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Hamlet and the Oedipus complex.

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Hamlet and the Oedipus complex The Oedipus complex originates from the classical era and was seen as pejorative due to the afflictions of hatred, jealously and a desire to kill the father. It is where a boy unconsciously develops a desire and lust for his mother considering the father as his ultimate rival whom he must eradicate. The death of Hamlet's father to his envious adversaries hand, stimulates Hamlet's deep affections for his mother from his childhood. Hamlet's Oedipal desire leads him to procrastinate in killing Claudius: in doing so, it would be an obvious admittance to his Oedipal lusts: his enemy has already fulfilled his Oedipal desires in murdering Old Hamlet and sleeping with Gertrude. Hamlet is incapable of killing his uncle since it would be symbolic of him taking his own life. Claudius unavoidably has to be killed in revenge for the murder of Old Hamlet. ...read more.


He forcefully commands his mother not to be tempted into bed with Claudius and is explicit when ordering her not to allow the king to paddle in her 'neck with damn'd fingers'. He is so opposed to their love-making that he cannot prevent himself from constantly commanding his mother not be enticed into the king's bed; his jealousy is apparent: ' Do not let the bloat king tempt you to bed again/.../ But go not to my uncle's bed.' Although he postpones in killing Claudius, Hamlet is not afraid to openly criticize and make a mockery of the king. He calls him a 'Vice of kings / A cutpurse of the empire and rule.' He also metaphorically describes him as a 'mildew'd ear' that is 'A paddock, from a bat.' His Oedipal lusts lead him to disapprove of Claudius openly, as he views him as his archrival. ...read more.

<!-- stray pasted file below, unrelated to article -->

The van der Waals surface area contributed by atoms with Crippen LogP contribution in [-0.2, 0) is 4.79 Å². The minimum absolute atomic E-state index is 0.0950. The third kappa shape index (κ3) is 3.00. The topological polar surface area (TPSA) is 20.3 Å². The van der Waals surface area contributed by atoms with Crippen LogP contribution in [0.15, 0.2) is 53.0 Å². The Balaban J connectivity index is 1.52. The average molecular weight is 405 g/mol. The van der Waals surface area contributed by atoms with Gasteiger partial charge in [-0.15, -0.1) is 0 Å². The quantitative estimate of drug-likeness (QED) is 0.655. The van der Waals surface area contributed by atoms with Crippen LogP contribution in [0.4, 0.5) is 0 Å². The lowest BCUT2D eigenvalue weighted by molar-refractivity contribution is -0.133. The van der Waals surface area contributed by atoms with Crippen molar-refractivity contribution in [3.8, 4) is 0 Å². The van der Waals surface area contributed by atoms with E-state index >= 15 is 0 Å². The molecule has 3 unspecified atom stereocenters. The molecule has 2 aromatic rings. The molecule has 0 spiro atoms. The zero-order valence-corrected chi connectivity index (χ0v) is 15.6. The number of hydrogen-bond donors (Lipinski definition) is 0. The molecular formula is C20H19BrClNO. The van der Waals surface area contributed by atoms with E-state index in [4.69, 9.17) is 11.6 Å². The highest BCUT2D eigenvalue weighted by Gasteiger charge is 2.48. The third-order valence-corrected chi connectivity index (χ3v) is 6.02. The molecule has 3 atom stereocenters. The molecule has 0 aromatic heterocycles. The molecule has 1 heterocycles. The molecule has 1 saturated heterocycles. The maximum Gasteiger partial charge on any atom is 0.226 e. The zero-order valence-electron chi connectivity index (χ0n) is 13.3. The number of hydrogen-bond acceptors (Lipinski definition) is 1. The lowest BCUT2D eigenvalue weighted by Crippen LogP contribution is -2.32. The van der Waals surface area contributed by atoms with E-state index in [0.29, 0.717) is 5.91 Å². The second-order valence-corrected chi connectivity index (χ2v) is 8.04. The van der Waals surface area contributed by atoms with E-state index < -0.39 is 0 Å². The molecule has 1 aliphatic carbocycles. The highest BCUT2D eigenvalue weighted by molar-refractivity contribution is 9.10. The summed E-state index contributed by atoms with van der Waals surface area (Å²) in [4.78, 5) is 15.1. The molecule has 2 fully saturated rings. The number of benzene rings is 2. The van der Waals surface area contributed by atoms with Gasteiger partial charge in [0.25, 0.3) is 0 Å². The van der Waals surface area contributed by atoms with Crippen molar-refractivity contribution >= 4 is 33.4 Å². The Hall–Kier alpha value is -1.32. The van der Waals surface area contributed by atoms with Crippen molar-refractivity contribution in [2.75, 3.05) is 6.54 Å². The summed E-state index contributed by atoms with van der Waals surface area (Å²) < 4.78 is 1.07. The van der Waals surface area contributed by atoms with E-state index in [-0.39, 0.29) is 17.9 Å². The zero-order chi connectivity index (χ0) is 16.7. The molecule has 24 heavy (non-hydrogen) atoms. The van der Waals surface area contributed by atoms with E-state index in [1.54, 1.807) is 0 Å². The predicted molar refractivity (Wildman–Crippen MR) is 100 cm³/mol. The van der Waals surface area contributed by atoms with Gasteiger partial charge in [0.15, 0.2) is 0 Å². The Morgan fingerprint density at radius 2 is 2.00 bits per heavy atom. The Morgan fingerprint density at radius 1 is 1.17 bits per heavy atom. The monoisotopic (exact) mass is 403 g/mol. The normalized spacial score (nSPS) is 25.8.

He occasionally asks his mother to keep away from Claudius' bed rather than threatening her. In the same instant he cannot bear to depart from her chamber, even after saying goodnight to her more than five times displaying the affectionate side of his character. But on the other hand, Hamlet also goes out with Ophelia, which could mean that he is not entirely in love immorally with his mother. But the audience could easily take this to mean that Hamlet needs to be distracted from his feelings for Gertrude and by going out with Ophelia he does so. It could easily be an effortless attempt to render feelings of jealousy from Gertrude by his 'love' towards Ophelia. Hamlet is so cruel to Ophelia because he cannot be in a relationship that is not sustained by true love. He only seems to be doing what society deems acceptable by sharing a relationship with Ophelia whom is someone his own age: as a relationship with his mother would be unacceptable. ...read more.

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